There have been two major challenges with coffee in space: brewing and drinking. Sure, you can just take up instant coffee and drink through a straw, but if you’re going to commit to the expense of space travel, a little luxury from back home would be preferred.

We tend to think brewing coffee is pretty simple: pour hot water over ground coffee and let it trickle down into the pot, fully immerse the coffee in hot water, or push pressurized water through the bed of coffee. Well, it is pretty simple, if you have a little thing called gravity on your side. Without gravity, liquids don’t pour because there’s no gravity bringing them down. Also, liquids behave oddly in space because of the absence of gravity. So, getting the water and coffee to mix properly is no small feat. There’s also the problem of steam bubbles, which are generated by heating the water. On Earth, they distribute evenly in a body of water before rising to the top. In space, they congregate and create a massive, very hot air bubble—a tricky thing to deal with in a machine and on a tiny space station.

Two solutions have been invented. One, designed by Costa Rican engineering students in 2008, garnered some international media attention. However, neither the machine nor the students seemed to convince the right people to try out their machine. In 2014, two Italian companies and the Italian Space Agency teamed up to design and build an espresso machine that would function in space and produce high-quality espresso. Unfortunately, again because of the gravity issue, the espresso won’t have a layer of crema riding on the top, rather it will likely be intermixed with the brew. The machine, dubbed ISSpresso, was delivered to the International Space Station on April 17, 2015.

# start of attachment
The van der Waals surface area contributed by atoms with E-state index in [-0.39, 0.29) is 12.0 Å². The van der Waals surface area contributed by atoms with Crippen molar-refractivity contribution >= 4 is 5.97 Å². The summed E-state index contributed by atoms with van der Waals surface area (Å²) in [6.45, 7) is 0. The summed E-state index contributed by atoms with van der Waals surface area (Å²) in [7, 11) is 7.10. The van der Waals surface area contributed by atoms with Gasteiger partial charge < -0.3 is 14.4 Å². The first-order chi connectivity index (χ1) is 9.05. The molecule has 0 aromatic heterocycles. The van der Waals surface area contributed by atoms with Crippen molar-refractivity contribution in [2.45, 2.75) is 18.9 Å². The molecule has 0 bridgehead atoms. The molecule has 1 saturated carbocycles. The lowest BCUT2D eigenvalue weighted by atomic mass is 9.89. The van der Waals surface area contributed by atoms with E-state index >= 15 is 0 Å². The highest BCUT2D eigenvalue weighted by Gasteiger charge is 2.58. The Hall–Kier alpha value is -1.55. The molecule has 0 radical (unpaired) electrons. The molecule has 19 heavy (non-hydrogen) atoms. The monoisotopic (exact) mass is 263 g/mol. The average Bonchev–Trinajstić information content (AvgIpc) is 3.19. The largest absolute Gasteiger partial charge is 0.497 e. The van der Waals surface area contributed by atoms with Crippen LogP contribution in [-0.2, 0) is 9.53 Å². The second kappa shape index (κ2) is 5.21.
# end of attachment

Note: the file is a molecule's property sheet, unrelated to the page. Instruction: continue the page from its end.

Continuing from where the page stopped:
The lack of gravity in space creates a problem with drinking as well. Not only can you not pour coffee into a cup, but you can’t pour it into your mouth. For many years, astronauts have been relegated to using straws for all their drinking, no matter what the temperature of the liquid. Apparently, after you spend some quality time in space, you wish straws weren’t the only way to drink, especially with hot liquids.

The recently invented solution is a cup shaped like an airplane’s wing. It has a rounded side opposite a side that forms a crease. In a zero-gravity environment, liquid won’t flow of its own volition, but it will move by capillary action along a crease.

Capillary action results from weak electrical interactions between molecules that cause one molecule to drag a molecule along with it if it isn’t being pulled too hard and the molecules are in a tight space. It is kind of like a conga line, where a person is holding onto the shoulders of someone in front of them and they have a person behind them holding their shoulders. If the tug from the front is just right, everybody gets pulled along and the line moves. But if the tug is too hard, the line breaks and there’s no more movement. This is how water is thought to move up through plants: all the water in a plant is connected and it is slowly dragged upwards. As water in a leaf evaporates, the water behind it replaces it and drags all the other water up with it. It is a bit more complicated than this, of course, but it is the general idea. In the space cup, the pull of the liquid originates with the drinker, sucking the liquid from the crease. As they suck, the liquid is dragged along the crease, giving an astronaut a more familiar drinking experience. 

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